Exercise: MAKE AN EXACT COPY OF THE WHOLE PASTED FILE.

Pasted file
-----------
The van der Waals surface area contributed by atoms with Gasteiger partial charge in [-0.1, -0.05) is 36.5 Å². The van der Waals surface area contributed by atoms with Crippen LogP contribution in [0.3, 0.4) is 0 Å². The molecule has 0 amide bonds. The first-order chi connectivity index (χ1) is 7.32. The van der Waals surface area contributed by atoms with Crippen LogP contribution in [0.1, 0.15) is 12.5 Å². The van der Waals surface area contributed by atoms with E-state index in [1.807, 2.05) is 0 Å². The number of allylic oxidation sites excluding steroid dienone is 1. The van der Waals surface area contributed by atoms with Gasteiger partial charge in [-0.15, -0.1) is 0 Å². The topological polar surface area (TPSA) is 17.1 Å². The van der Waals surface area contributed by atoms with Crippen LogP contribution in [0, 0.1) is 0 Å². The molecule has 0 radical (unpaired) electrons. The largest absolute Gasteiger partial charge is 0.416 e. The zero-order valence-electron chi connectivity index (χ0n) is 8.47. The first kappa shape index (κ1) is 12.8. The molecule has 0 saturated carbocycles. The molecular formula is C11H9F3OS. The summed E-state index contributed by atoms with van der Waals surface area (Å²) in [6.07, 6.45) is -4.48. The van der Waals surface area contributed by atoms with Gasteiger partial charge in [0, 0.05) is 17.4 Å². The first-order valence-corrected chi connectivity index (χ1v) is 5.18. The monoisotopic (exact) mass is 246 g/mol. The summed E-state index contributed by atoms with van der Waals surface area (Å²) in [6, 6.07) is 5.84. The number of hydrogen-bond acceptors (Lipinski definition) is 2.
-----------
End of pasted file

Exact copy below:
The van der Waals surface area contributed by atoms with Gasteiger partial charge in [-0.1, -0.05) is 36.5 Å². The van der Waals surface area contributed by atoms with Crippen LogP contribution in [0.3, 0.4) is 0 Å². The molecule has 0 amide bonds. The first-order chi connectivity index (χ1) is 7.32. The van der Waals surface area contributed by atoms with Crippen LogP contribution in [0.1, 0.15) is 12.5 Å². The van der Waals surface area contributed by atoms with E-state index in [1.807, 2.05) is 0 Å². The number of allylic oxidation sites excluding steroid dienone is 1. The van der Waals surface area contributed by atoms with Gasteiger partial charge in [-0.15, -0.1) is 0 Å². The topological polar surface area (TPSA) is 17.1 Å². The van der Waals surface area contributed by atoms with Crippen LogP contribution in [0, 0.1) is 0 Å². The molecule has 0 radical (unpaired) electrons. The largest absolute Gasteiger partial charge is 0.416 e. The zero-order valence-electron chi connectivity index (χ0n) is 8.47. The first kappa shape index (κ1) is 12.8. The molecule has 0 saturated carbocycles. The molecular formula is C11H9F3OS. The summed E-state index contributed by atoms with van der Waals surface area (Å²) in [6.07, 6.45) is -4.48. The van der Waals surface area contributed by atoms with Gasteiger partial charge in [0, 0.05) is 17.4 Å². The first-order valence-corrected chi connectivity index (χ1v) is 5.18. The monoisotopic (exact) mass is 246 g/mol. The summed E-state index contributed by atoms with van der Waals surface area (Å²) in [6, 6.07) is 5.84. The number of hydrogen-bond acceptors (Lipinski definition) is 2.